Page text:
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The Saskatchewan Surgical Initiative: Lessons Learned
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The Saskatchewan Surgical Initiative: Lessons Learned


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The Surgical Initiative concluded on March 31, 2014; the first system Hoshin to “graduate” to everyday work. Join us for an interactive discussion of the lessons learned over four years of …

The Surgical Initiative concluded on March 31, 2014; the first system Hoshin to “graduate” to everyday work. Join us for an interactive discussion of the lessons learned over four years of transformational change.

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  • Introduction of speakers
    Context and background
    Governance structure
    The Plan
    Impact of Patient Advisors
    Necessity of engaging physicians
    Lessons learned throughout the four year initiative.
  • TERRY…

    With any large scale change initiative there must be a sense of urgency
    Our burning platform: Create a better system for our patients. Despite efforts, there had been no real change in previous 6 years.
  • TERRY…
  • TERRY…
  • Minister Don McMorris announced the plan, with Dr. Peter Barrett participating in the announcement as the physician lead.
    Shorten wait time for surgery
    Better patient experience
    Safer, higher quality of care
    Support for good health
    Patient and family-centred providers.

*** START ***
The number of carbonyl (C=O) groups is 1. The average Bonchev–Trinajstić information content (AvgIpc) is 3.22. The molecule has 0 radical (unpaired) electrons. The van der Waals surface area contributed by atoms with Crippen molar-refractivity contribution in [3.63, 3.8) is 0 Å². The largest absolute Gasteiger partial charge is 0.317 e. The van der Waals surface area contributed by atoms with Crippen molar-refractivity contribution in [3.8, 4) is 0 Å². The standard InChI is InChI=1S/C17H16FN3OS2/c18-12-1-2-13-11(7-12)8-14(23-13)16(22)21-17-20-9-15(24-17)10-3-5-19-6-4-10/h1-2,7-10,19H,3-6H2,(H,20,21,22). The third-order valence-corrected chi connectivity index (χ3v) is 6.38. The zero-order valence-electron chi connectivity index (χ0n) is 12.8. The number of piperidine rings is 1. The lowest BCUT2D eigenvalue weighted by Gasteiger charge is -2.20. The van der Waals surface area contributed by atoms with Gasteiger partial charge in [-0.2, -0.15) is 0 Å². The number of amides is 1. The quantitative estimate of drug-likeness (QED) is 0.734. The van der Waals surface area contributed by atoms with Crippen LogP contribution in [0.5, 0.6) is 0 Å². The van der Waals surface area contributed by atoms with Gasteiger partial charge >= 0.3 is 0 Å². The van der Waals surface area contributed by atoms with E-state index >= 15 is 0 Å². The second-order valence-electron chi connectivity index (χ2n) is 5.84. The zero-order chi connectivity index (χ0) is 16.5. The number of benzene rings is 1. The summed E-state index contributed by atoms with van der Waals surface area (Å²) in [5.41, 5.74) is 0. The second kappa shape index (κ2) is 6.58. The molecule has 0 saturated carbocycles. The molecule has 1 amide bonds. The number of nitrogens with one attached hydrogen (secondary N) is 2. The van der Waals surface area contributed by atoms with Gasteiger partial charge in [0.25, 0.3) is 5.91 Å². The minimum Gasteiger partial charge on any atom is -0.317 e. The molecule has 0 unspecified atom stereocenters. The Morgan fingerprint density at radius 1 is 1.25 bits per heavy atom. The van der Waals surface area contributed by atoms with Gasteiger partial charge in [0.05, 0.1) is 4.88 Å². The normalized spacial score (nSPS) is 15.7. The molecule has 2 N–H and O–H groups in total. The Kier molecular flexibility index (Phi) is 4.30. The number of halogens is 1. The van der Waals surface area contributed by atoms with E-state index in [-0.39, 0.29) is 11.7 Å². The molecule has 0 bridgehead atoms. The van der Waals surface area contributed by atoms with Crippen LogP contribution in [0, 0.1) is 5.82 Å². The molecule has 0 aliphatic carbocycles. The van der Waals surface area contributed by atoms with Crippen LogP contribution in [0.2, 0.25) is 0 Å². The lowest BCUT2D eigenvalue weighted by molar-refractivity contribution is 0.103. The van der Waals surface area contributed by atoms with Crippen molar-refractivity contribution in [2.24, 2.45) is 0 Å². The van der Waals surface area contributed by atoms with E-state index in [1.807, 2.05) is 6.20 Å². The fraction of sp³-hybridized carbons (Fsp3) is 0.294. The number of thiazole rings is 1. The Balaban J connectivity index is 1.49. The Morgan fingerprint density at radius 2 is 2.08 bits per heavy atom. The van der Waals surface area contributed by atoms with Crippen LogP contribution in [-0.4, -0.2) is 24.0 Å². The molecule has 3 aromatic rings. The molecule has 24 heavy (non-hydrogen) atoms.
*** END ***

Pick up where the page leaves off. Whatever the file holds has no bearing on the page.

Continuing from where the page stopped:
• TERRY…

    Looked at entire patient journey
  • TERRY…

    The “Driver Diagram” was a useful tool because it showed visually how the work fit together
    Should have led out with SAFER.
  • DONNA…
  • DONNA…
  • DONNA…
  • DONNA…
  • DONNA…
    Safety initiatives grouped together within the Ministry for the first time.
    Four examples of safety initiatives under the Surgical Initiative
    Other work includes Stop the Line (which requires cultural change to enforce that it’s everyone’s responsiblity to speak up if there’s a safety issue.
    Senior Leaders are being trained in how to conduct Mistake Proofing Projects. It’s important to first identify where mistakes can happen, and then work to fix the processes that allow mistakes to occur. Blame is never placed on an individual – it’s the process that needs to be fixed.
    The system shouldn’t tolerate any rate of defects greater than zero.
    - Share your story. What is at stake? Safety is paramount.
  • DONNA…

    In the 24 months shown, surgical volumes increased fairly steadily, nearly doubling (from 2,822 in April 2012 to 5,118 in March 2014).
    At the same time, Surgical Checklist Compliance increased from 80% to 97% today.
    Goal is 100%, so there is still room for improvement.
  • DONNA…

    Real Saskatchewan examples of how the Surgical Safety Checklist has protected patients from harm.
    From patient’s perspective, safety is the most important factor.

  • PETER…
  • PETER…
  • PETER…
  • PETER…
  • PETER…
  • PETER…
  • TERRY…

    4,380 patients waiting >3 months for surgery compared to 15,353 when the initiative began.
  • TERRY…
  • TERRY…
  • TERRY…
  • TERRY…
  • TERRY…
  • TERRY…
  • Transcript

    • 1. 1 The Saskatchewan Surgical Initiative: Lessons Learned Health Quality Summit, Saskatoon, May 7th 2014 Presenters: Donna Davis, Dr. Peter Barrett, Terry Blackmore (Patient & Family Advisor) (Physician Leader) (A/Exec. Director, Saskatchewan Health)